NFL bringing back controversial top referee

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The NFL had its fair share of officiating controversies this season — especially during the critical final month of the season.

And the man who was at the center of at least two of the biggest controversies has been told by the NFL he’ll have a job again next season.

According to ESPN’s Adam Schefter, the NFL confirmed Tuesday that Alberto Riveron will return next season as senior vice president of officiating. It will be Riveron’s second season in that position.

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Riveron might not be a household name to the majority of football fans, but two of his rulings in key December games sparked national debate and cast the league in a negative light.

In the final minute of a key Week 15 game between New England and Pittsburgh, Steelers quarterback Ben Roethlisberger drove his team to the New England 10-yard line, looking for a game-winning touchdown. Roethlisberger connected with tight end Jesse James, who made a diving grab and then, before being touched, reached the ball across the end zone for what many thought was a touchdown.

Officials on the field called James’ catch a touchdown, but after looking at the play in slow motion, Riveron ruled James did not “survive the ground” when he reached the ball over the plane of the goal line, meaning James lost his grip on the ball momentarily when his arm hit the ground.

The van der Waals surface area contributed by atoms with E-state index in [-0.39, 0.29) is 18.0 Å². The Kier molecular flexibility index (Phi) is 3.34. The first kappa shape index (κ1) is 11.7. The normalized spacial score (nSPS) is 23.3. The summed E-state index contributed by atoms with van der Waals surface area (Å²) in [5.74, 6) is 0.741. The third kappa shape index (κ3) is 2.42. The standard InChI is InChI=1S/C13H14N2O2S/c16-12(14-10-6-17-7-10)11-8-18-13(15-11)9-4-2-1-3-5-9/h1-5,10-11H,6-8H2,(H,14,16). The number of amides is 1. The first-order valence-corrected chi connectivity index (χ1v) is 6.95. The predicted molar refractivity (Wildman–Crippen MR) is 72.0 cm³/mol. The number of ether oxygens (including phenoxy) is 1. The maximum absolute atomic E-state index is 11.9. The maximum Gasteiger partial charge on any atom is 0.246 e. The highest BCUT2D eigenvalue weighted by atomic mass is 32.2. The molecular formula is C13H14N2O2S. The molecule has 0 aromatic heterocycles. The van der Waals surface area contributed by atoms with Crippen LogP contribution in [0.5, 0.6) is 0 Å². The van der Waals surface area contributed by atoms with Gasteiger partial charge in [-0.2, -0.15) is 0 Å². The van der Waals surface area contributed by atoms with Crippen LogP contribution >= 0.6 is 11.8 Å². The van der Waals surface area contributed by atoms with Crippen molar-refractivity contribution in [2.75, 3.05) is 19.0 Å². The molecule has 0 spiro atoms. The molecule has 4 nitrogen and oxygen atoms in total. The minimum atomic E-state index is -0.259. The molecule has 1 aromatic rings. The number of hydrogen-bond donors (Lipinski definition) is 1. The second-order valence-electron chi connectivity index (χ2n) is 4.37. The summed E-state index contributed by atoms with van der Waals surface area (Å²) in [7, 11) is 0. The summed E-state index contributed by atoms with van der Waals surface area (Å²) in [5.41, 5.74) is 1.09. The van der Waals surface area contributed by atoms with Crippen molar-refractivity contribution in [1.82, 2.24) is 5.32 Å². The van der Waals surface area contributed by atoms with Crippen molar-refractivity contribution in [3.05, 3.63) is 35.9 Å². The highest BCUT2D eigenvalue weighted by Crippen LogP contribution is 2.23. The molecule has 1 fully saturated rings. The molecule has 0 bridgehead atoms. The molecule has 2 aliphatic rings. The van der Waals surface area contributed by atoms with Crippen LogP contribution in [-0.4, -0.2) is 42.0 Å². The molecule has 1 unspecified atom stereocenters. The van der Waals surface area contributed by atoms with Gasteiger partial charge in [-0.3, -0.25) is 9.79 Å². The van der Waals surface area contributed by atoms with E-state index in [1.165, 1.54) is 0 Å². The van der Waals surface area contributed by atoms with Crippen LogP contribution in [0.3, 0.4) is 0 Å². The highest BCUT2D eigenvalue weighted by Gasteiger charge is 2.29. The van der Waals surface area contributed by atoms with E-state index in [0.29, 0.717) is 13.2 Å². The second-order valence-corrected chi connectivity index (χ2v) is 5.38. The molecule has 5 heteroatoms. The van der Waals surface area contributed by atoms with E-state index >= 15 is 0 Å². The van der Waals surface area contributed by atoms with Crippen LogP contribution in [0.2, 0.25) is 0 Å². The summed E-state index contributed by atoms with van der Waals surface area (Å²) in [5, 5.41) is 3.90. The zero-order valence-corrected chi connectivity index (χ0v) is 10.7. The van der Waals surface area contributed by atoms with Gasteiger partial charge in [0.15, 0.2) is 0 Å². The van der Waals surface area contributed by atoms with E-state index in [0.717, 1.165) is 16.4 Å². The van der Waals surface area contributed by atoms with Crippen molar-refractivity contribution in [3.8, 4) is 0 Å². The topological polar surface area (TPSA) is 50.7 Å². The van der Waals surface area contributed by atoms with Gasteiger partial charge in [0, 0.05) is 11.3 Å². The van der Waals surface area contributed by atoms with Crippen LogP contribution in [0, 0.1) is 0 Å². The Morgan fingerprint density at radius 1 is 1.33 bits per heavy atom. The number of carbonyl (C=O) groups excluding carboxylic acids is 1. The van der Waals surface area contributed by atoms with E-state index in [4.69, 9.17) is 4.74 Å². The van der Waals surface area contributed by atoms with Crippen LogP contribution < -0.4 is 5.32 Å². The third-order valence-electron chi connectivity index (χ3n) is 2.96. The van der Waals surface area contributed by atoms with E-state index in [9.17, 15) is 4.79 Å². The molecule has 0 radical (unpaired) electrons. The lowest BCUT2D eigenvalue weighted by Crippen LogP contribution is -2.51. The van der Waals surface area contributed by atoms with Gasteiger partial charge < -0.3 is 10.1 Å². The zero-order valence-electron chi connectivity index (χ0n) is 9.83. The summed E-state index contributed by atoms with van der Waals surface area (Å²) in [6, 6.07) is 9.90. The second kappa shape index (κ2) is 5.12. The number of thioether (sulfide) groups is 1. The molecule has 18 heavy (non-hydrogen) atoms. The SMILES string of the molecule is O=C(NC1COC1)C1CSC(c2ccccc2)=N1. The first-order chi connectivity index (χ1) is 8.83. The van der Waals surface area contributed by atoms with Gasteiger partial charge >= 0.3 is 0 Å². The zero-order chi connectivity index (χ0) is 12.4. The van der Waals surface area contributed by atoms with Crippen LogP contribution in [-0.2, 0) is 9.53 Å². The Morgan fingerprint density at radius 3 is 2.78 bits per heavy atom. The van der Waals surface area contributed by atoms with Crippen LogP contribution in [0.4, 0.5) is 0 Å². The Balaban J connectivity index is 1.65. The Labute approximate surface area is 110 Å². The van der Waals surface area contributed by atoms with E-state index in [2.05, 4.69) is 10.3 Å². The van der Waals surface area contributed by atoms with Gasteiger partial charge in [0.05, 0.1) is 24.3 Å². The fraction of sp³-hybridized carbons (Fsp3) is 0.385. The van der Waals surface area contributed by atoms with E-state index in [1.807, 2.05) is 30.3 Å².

Pittsburgh’s touchdown was overturned, and two plays later, Roethlisberger was intercepted in the end zone, giving New England the win that helped secure home-field advantage for the Patriots throughout the playoffs.

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Many fans questioned what constitutes a catch in the NFL, especially since the calls varied on a game-by-game basis.

One week later, another “catch rule” controversy engulfed the league — and again benefited the Patriots — when a catch by Buffalo’s Kelvin Benjamin at New England was ruled a touchdown on the field, only to be overturned by Riveron from the league office.

“When Kelvin Benjamin gains control, his left foot is off the ground. The receiver only has one foot down in bounds with control. Therefore, it is an incomplete pass,” Riveron said in explaining his decision.

Not only were fans furious with the calls, but Mike Periera, the league’s former VP of officiating and current Fox Sports NFL rules analyst, even questioned Riveron’s judgment for the reversal.

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Riveron was named the league’s senior vice president of officiating last spring, replacing Dean Blandino, who also left the league office to work for Fox. Riveron had been an NFL official and referee from 2004 to 2012.

Last March, NFL Commissioner Roger Goodell announced that the league’s head of officiating would have the final say on all replay reviews from the league offices in New York. Previously the referee working the game had final call on replays.

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Scott Kelnhofer is a writer for The Western Journal and Conservative Tribune. A native of Milwaukee, he currently resides in Phoenix.
Scott Kelnhofer is a writer for The Western Journal and Conservative Tribune. He has more than 20 years of experience in print and broadcast journalism. A native of Milwaukee, he has resided in Phoenix since 2012.
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